THE ONE I LOVE
Director: Charlie McDowell
Cast: Mark Duplass, Elisabeth Moss, Ted Danson
MPAA Rating: (for language, some sexuality and drug use)
Running Time: 1:31
Release Date: 8/22/14
Review by Mark Dujsik | August 21, 2014
Falling in love is easy; staying in love takes work. Feelings and circumstances change, and if a romantic relationship is to survive, it must adapt. There is perhaps a tendency to believe that love at all of its stages must be perfect. It felt perfect at one point in time, so why shouldn't that feeling carry over with time?
People are imperfect. Theoretically, a combination of two imperfect people would only mean a greater amount of imperfections, yet a person will expect or demand perfection from oneself and/or one's partner when it comes to a romantic coupling. How many relationships fail because it is impossible for such expectations and/or demands to be met?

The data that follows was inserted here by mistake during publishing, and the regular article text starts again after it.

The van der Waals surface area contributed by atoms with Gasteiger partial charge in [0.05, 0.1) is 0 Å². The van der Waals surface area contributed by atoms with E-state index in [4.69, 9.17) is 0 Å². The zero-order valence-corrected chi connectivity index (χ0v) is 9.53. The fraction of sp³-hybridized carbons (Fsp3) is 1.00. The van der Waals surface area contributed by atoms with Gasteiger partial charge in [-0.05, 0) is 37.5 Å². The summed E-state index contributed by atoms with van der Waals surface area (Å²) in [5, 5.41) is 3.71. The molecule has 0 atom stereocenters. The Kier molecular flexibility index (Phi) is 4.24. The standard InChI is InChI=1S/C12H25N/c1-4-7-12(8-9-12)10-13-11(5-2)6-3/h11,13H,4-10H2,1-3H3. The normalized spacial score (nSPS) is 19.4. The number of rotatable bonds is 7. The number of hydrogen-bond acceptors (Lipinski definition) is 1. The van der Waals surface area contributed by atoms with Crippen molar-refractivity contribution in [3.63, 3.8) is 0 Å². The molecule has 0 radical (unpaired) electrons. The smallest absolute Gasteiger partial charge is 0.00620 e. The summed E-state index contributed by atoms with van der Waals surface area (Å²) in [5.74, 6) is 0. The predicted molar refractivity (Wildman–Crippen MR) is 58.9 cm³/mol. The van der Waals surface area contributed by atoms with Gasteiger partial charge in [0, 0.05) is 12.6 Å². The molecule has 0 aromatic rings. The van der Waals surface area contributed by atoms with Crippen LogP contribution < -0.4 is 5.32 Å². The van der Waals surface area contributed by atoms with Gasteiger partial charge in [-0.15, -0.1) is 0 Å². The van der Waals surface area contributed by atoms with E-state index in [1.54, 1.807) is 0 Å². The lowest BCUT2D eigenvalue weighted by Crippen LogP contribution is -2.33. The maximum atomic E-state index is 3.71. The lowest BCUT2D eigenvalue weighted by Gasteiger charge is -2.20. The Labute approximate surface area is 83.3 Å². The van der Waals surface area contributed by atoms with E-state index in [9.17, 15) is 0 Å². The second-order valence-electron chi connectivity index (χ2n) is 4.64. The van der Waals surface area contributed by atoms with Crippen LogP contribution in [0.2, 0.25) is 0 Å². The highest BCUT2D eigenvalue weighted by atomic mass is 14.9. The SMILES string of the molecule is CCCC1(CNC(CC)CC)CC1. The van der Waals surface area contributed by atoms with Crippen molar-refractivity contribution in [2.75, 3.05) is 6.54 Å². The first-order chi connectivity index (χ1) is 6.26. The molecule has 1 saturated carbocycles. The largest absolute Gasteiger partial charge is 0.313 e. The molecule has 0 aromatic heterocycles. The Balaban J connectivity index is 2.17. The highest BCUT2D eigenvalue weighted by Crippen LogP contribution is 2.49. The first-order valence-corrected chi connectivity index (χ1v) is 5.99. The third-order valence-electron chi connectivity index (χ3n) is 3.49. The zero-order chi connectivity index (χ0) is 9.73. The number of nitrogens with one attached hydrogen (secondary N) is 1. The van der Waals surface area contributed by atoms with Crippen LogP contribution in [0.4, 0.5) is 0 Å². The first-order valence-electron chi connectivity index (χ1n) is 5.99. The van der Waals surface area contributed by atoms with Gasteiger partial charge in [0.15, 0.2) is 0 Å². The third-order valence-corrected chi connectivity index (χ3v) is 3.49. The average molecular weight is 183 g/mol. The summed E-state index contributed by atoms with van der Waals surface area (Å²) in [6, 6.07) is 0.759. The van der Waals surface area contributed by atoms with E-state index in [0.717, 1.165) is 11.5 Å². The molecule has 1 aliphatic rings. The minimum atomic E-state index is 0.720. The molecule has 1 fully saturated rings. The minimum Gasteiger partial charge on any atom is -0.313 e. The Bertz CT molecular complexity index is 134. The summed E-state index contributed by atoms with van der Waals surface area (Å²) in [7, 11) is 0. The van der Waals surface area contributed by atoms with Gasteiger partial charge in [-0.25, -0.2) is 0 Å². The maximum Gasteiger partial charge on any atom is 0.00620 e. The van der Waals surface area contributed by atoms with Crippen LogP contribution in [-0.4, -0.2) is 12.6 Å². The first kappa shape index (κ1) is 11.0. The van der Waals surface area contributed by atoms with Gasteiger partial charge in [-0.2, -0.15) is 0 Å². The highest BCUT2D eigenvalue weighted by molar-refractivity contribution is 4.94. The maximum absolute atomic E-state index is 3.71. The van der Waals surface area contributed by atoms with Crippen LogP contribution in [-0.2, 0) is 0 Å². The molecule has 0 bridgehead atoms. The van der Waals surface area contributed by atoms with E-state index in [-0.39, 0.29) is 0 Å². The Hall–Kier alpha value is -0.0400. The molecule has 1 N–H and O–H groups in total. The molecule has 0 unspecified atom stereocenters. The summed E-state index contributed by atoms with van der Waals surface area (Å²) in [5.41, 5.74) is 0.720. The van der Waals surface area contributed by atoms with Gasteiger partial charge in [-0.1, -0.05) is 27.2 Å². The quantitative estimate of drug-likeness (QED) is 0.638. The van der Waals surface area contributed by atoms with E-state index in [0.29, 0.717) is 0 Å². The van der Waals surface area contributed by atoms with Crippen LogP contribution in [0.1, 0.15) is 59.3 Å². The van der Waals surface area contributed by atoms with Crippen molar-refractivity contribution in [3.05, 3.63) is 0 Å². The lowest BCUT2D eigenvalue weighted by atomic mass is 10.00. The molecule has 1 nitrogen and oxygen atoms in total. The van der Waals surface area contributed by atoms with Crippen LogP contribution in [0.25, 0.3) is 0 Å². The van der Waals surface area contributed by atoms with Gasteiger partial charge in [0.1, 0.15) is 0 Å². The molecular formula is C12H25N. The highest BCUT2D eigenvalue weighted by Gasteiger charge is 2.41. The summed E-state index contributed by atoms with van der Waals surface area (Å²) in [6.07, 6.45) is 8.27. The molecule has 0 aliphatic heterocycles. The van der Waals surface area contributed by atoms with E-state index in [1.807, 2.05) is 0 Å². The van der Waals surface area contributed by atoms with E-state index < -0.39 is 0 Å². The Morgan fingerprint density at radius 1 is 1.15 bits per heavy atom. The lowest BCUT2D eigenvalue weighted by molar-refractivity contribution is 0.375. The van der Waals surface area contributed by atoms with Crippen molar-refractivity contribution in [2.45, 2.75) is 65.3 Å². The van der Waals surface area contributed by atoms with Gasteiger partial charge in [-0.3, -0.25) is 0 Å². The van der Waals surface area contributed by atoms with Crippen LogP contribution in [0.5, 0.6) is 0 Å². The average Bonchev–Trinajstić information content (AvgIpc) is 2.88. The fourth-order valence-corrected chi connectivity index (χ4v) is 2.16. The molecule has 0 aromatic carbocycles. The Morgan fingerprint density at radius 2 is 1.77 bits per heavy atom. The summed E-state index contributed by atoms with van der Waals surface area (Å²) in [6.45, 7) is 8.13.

The question of perfection comes up quite early in The One I Love, as Ethan (Mark Duplass) and Sophie (Elisabeth Moss) recount the first time they met. They were at a party and hit if off well. After abandoning the festivities, they started wandering around the neighborhood, finding a pool in someone's backyard. They stripped to their underwear and jumped into the water before the commotion awoke the homeowner.